View Full Version : In defence of Flash.

I am a web designer and have been using flash since version 2.0. It is a great animation tool. I personally have some professional loss from the downward trajectory of Flash right now, but I am nonetheless a little baffled by it.
I understand there are some reasons to be down on it. Steve Jobs probably expressed them best: instability on some platforms, choppy performance, battery drain etc. These things cannot be denied. Although some of Jobs ire toward Flash was strategic: Flash web apps are a threat to sales of ios apps.
Many seem to be happy to see Flash go down, but it lowers the potential of web experiences. I have played with html5 animation tools, and even used Swiffy to output Flash authored animations to html5. It is slower, choppier and more patchy than any swf output. It only really works halfway okay on chrome. It is hardly a substitute.
The world of mobile computing is really just beginning. Dual core and quad core devices are coming into play. They handle flash better than many laptops and netbooks, as bourne out by devices such as Galaxy S2. Within 2 years multicore devices will dominate. I implore you Adobe hang in there with mobile Flash. Keep refining and soon hardware complaints will be history. I am surely not alone in feeling the loss of Flash. Speak Flash defenders!

I am the tragic who just spent the last half year or so learning Flash. I have been dabbling in HTML5 as well and although it works well in some cases, eg. drop-down menus, simple animations, etc. it doesn’t work as well for anything advanced.
I accept that HTML5 is very useful. I mean, The Verge is a good example of what can be done with it. But Flash has it’s place and it will hold that for a looong time.

It is very debatable that “Flash web apps are a threat to sales of ios apps” – app sales are not a significant source of income for Apple but they are for developers. They are more about the “ecosystem” that everybody talks about now as one of the huge attractions of buying an iOS device.
Apple’s main bitches with Flash is and always have been performance and resource issues and the impact that has on user experience and battery life.
My biggest bitch is that Flash makes developers sloppy, lazy and greedy. I have lost track of the number of sites where devs have used Flash to do things that can be done in simple code but don’t because they can’t be bothered or they can charge their customer for it.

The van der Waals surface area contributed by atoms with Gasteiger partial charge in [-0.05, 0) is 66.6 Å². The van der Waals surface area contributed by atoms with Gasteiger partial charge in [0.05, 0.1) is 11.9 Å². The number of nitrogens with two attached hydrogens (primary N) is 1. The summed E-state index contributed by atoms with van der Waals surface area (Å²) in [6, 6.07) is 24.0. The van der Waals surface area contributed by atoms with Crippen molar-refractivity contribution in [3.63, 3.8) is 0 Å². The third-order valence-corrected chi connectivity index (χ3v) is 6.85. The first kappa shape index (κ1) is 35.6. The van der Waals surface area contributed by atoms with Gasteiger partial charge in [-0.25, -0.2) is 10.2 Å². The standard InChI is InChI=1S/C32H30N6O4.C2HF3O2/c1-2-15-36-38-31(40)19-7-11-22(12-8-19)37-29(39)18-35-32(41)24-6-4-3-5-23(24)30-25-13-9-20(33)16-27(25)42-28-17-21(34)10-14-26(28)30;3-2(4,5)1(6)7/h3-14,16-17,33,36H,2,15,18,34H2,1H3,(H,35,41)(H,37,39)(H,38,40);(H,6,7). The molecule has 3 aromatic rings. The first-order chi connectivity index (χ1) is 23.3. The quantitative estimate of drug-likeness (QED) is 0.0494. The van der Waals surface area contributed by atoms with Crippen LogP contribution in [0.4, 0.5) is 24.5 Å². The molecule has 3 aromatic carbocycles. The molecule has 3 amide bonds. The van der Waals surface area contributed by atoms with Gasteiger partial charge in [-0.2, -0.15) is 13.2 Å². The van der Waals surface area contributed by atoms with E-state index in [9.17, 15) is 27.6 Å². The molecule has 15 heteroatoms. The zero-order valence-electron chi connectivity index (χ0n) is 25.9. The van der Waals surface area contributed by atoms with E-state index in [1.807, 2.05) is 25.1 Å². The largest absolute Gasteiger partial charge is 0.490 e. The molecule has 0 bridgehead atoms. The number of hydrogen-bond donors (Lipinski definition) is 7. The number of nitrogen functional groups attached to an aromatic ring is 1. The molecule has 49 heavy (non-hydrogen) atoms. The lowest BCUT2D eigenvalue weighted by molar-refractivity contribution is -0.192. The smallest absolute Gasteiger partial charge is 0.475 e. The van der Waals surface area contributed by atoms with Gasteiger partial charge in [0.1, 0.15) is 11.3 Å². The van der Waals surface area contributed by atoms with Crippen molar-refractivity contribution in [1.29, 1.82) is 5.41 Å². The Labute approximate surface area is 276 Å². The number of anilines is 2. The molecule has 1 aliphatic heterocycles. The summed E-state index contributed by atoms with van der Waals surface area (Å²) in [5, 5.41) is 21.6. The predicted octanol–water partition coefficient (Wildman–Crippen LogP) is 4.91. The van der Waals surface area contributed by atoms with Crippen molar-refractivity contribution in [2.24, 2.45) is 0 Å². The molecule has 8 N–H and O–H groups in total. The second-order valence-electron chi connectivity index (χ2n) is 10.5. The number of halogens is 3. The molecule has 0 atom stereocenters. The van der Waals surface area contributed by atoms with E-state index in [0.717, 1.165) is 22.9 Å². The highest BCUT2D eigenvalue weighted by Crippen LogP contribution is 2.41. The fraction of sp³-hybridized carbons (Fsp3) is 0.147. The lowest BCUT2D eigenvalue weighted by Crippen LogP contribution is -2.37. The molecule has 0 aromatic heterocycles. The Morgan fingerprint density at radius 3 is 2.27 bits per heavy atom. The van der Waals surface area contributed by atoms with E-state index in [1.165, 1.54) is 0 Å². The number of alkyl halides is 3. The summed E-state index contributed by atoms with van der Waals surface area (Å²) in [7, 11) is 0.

And there’s the rub – most Flash heavy sites are done because it looks “flashy”, not because it makes the user experience better, the information easier to access or input.
And that is where it is even worse on mobile. I see Android fans harping on about “Flash works fine on my Evo/Droid/Galaxy” but what they means is they can play video (but HTML5 compliant still works better), they can play Flash games (provided they don’t need keyboard input, are the right size for the screen and don’t require selection of very small objects or menus). Using a Flash-heavy shopping site where you have to select on-screen items, drop downs or menus is a nightmare.
As you say, right now HTML5 isn’t mature enough to do many of the thing Flash does but it will mature as more people use it and the standard becomes established. I would, however, encourage devs to design for functionality, not show. As the poster above says, The Verge is a superb example.

Sure, people say that we can let Flash go, but the harsh reality is that we can’t yet. There are still things that can only be done in Flash. It will be a long time before a game can be made in HTML5 that is on par with what a 12 year old can do in Flash.
Humans are mostly water, and like water, we follow the path of least resistance. In a lot of cases, it’s simply easier to make something in Flash than HTML5 right now. If you want people to switch, than HTML5 will have to become easier to use than Flash, and unfortunately, I don’t see that happening for quite a few things.

Flash causes i7 MacBooks fan to spin like crazy when flash plays. Better hardware is not going to make much difference.